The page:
world. Freedom of choice allows us to choose whose message it is we wish to believe in, or to what religion we wish to belong. Once
chosen, even if the reason is irrational, even if we chose to be merely a witness, it is our own. Once chosen as our own, we work to do
God's will naturally.

Some religions even allow us the right to make that choice at some point in our lives. In the now mostly defunct sect of the Shakers,
each child had the right to choose upon maturity whether or not to formally join the Shaker religion to await the second coming of Christ.
The children were not of natural issue but adopted, since the Shakers practiced celibacy. In more modern times, the Baha'is, as revealed
by their messenger Baha'u'lla, also give the freedom of choice to their children upon reaching an age of maturity. If they decide to join,
then they may participate in the free elections and the continued independent investigation of truth, which characterize their social and
religious order. This is true also, in a way, for the Born Again Christians who as adults choose to renew their commitment to their
Saviour, Jesus Christ. But in most religions, that freedom of choice exists only at the periphery. One may join, but usually one is born
into the order, and may resign but usually under protest, or be forced out in excommunication. So the idea of choice, of choosing God, is
relatively new.

So what stands out as most important here? It is not what religion one wishes to belong to, or is born into. As the world moves away
from repressive ideas, the choice becomes more personal. There was a time when such a choice did not exist, and if one changed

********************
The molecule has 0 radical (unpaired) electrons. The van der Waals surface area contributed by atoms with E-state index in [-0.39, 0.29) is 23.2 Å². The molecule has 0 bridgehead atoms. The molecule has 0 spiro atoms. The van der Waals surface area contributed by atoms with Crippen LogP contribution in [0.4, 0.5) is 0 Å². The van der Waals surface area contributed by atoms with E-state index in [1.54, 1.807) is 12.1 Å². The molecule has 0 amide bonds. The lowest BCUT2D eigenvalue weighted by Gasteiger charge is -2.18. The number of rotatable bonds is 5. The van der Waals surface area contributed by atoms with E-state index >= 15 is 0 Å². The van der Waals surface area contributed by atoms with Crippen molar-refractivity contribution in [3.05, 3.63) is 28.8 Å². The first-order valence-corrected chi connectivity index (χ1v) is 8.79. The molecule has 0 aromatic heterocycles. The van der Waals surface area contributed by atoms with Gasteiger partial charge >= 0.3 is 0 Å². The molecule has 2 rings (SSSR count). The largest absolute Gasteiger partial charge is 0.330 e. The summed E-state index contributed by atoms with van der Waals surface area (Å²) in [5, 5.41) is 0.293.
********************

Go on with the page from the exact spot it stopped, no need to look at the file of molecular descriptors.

religions, he or she would be ostracized by their immediate social order or family. This is still true in parts of the world, especially in the
less educated areas, but less so with time. What is more important is that once a person chooses God, to believe in a higher order of
things than what is apparent on Earth, then he or she moves into another order, one where they begin to do God's will on Earth. Whether
or not this is then done through an organized religious order becomes a personal choice that gives the person the greatest level of comfort
and personal commitment. And once chosen within a religious order, we then join a community of like beings, like minds and souls, who
practice their teachings together. That is the exciting part. Once chosen, it is ours.

God is a choice. That is the common bond of belief that ties us all to each other all over the world. When we believe because we choose
to believe, no matter to what religion we belong or to whose special message of God we listen, we are working to do God's will in our
world. By believing, we place ourselves into that love of humanity God had expressed for us in the past, and the love for humanity that
we feel in our becoming a part of it. This is a spiritual tradition that predates all the known world religions. From a distant antiquity, our
ancestors believed, even if their belief was now strange to our modern minds. Drinking human blood is universally no longer acceptable,
for example, though it is thought that it was once catholic. But the common bond of doing the will of God was and still is. Though there
is no agreement in the world as to how to achieve doing God's will on Earth, there is a common desire to do so, which hopefully will lead
to some common consensus as to how best achieve this goal. Except now we have a choice. We can do this because we choose to
believe in God. The prayers, devotions, self-sacrifices, thoughts and love that issue from this choice in the future is what makes this
belief so exciting in the world. It then becomes, as it has been for millennia, the drama that unfolds for the spiritual growth of our planet.
As each human being turns his or her face towards that light of love that represents for us God, we each in turn face in that same
direction as if pulled by a magnet towards some magnificent light. Our awareness grows, our level of planetary consciousness rises, and
the nervous energy of our collective being becomes synchronized into the activity of planetary love. Who would not want this? In a
world where this is lacking and we witness our own social and moral regression, it is a welcome change brought about by humanity's
belief. But it must be chosen if we are to remain free. And if all this is true, that God's love can bring a positive change to our beautiful
world, then it is a choice worth making. Still, God is a personal choice.